The paper introduced a novel method of Bayesian network structure learning. The new method is built upon the famous Order Search method, by taking consideration of the tree-width during the learning. Numerical experiments show that the new approach wins other state-of-the-art methods on learning bounded tree-width Bayesian network,

The paper is well organized and the mathematics notations are easy to understand. The new method, as reported in the experiments, wins other methods in the task of learning bounded tree-width Bayesian network. The experiments are comprehensive and supportive. A few minor suggestions would be: - Is there any specific reason that the author adopted BIC score instead of BDeu? It seems not hard to plug in the BDeu instead of BIC score in the parent scoring phase and do the same experiments. - The algorithm randomly samples order and do DAG learning based on each sampled orders. I think it would be desirable to report the number of orders sampled in the experiments (say in the computation time of 10 minutes). That would give the reader more intuition I think. - In line 246, the author states that the results of Nie 2016’s results are not comparable because different scores. I don’t think that is a problem because both learning outputs would be a structure and we simply need to compute the score of two structures and compare. Am I correct? - What is the computing budget for very large dataset? Also 1 hour as the large datasets case? I think a plot of the learning curve (graph score vs computing time) would be helpful to clear some doubts that S2 and S2+ might need some more time to learn a better structure. For example, I think for the small dataset maybe we can accept for half an hour to learn and for large one maybe several hours?

2-Confident (read it all; understood it all reasonably well)

In this paper, the authors propose an approach to learn a treewidth-bounded Bayesian Network which represent a given dataset. The returned treewidth-bounded BN structure approximately maximizes the BIC criterion (given the data). The BN structure learning problem is rather classical, has received a lot of attention. The problem of finding a treewidth-bounded BN is very important since bounded treewidth implies more efficient inference. This problem has also attracted a lot of attention recently. After describing the current state of the art on bounded-treewidth BN inference (I think the description of the state of the art is complete), the authors focus on two approaches proposed by Nie et al. 2015, 2016. In these approaches, the set of k-trees are explored, either randmoly, or using a A* algorithm, to optimize "informative score". The current approach is similar to Nie et al., 2016, except that a BIC score is "maximized". Two approximate algorithms are proposed, k-A* and k-G (a greedy maximization algorithm) and experimentally compared with the approaches of Nie et al., 2015-2016. It is found that k-A* consistently outperforms the existing approaches for small problems, while k_G does so for larger problems.

One could object that the originality with respect to the state-of-the-art approaches is limited since the difference with the Nie et al. approaches are that : (i) a different score is maximised and (ii) a more informed exploration of the set of k-trees is used. However, these differences are enough to improve over the Nie et al. approaches. The methods described could have a practical impact in the field of "learning", given that tree-width-bounded graphical models are useful general-purpose representations of data. Experiments are complete, appropriate and convincing. Overall, the paper is well-written, solid and provides sufficient experiments to assess the validity of the contribution. Given the clarity and solidity of the paper and despite my slight reservation on originality, my opinion is that the contribution is enough for the paper to be published.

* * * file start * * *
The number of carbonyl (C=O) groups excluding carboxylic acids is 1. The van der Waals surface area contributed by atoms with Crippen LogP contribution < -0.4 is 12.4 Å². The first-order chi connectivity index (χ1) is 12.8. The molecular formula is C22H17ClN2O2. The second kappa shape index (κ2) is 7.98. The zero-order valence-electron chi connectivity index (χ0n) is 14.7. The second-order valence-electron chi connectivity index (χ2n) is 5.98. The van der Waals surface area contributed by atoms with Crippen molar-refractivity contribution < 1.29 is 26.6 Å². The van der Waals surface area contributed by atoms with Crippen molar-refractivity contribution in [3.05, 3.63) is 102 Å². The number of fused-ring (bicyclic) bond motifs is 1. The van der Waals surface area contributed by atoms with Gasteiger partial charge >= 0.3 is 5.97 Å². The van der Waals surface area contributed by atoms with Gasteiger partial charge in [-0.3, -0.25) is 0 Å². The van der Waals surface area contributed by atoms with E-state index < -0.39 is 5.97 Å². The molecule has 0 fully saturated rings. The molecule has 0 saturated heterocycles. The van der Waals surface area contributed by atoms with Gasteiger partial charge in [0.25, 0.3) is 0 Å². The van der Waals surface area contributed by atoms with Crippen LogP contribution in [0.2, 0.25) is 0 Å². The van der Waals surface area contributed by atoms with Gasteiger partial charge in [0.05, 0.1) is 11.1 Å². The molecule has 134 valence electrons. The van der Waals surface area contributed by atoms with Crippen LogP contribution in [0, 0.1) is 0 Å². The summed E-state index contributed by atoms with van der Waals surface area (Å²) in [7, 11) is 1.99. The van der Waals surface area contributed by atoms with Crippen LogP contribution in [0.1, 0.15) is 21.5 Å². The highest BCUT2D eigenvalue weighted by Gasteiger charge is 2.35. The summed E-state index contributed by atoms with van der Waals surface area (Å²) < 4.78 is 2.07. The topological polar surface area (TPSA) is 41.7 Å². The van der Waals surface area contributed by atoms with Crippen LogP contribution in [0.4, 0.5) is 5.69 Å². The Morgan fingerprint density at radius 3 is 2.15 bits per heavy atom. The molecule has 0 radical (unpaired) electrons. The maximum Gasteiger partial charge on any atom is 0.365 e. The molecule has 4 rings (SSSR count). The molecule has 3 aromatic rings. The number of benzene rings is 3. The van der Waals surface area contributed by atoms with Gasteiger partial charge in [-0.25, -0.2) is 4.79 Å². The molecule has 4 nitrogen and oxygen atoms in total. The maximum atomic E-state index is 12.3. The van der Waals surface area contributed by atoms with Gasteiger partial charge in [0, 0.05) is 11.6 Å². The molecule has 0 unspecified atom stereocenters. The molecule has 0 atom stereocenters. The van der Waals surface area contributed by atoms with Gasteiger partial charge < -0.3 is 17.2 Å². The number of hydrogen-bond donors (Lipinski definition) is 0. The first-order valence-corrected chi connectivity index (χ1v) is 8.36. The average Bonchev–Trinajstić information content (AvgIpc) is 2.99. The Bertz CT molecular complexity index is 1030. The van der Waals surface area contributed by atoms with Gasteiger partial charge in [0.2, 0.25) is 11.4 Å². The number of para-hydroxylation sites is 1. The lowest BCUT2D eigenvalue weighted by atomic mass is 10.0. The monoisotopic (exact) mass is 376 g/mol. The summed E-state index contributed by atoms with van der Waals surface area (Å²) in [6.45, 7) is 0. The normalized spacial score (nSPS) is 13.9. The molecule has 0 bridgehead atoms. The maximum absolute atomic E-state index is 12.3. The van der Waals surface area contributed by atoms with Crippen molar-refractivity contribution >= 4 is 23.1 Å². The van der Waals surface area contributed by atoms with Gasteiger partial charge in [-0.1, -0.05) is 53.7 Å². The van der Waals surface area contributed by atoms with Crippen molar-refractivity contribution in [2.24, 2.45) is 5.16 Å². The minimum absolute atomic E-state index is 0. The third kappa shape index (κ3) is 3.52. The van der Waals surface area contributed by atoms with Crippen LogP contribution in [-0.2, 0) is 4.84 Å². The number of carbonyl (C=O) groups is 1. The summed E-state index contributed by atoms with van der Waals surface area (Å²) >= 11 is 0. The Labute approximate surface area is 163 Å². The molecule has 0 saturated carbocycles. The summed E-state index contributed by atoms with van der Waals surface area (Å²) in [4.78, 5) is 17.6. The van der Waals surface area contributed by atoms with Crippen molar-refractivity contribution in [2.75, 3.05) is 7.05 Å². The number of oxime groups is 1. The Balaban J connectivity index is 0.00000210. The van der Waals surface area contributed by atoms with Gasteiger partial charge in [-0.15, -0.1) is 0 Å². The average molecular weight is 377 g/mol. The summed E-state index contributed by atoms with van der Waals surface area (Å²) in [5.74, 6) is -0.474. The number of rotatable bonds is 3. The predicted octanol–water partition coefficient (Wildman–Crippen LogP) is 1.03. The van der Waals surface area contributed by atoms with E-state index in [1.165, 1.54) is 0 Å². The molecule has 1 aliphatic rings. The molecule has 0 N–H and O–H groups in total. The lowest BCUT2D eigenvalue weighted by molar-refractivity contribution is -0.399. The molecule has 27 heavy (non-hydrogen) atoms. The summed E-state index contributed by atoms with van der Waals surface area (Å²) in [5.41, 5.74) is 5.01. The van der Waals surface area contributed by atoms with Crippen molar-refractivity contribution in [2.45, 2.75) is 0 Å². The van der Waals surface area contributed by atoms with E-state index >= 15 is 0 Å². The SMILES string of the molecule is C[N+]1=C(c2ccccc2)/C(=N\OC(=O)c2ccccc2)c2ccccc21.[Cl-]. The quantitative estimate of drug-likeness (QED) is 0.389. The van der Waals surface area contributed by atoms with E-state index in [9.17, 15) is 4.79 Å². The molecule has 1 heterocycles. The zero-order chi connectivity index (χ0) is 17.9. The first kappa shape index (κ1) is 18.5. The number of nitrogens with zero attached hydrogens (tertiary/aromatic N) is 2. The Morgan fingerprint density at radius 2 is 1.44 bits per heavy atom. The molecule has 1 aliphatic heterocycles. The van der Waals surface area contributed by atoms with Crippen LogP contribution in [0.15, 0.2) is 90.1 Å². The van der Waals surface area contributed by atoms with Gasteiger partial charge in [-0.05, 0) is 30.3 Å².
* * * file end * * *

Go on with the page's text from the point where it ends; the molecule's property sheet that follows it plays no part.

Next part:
2-Confident (read it all; understood it all reasonably well)

The paper presents a new approach for learning the structure of Bayesian networks with bounded treewidth from data. Treewidth bounded graphical models such as k-trees are important because inference is tractable which is very practical when learning the parameters of the model from data. Two structure learning algorithms are introduced for learning k-trees: an exact one (k-A*) which is based on best-first search, and a greedy approximation (k-G) which is able to scale to datasets containing up to 10000 variables. The empirical evaluation of several benchmarks ranging from easy to very difficult instances shows that the new algorithms are competitive and in many cases they outperform considerably (in terms of solution quality) existing state of the art approaches for learning bounded treewidth Bayesian networks.

I found the paper well written and organized, and therefore relatively easy to follow. Most of the concepts are introduced and discussed in detail. The quality of presentation is good in general. Maybe a simple running example that shows how k-A* works would help better understand its details. Overall, I think the paper provides a significant contribution to the graphical models community, adding to the collection of structure learning algorithms. Although the contribution seems to focus on k-trees only (which is a particular class of bounded treewidth graphical models), to what extent the method/idea is applicable to other classes of bounded treewidth graphical models. Also, there are practical situations where learning/using an undirected model is desirable, so what would be the requirements to extend the proposed approach to handle undirected graphical models.

3-Expert (read the paper in detail, know the area, quite certain of my opinion)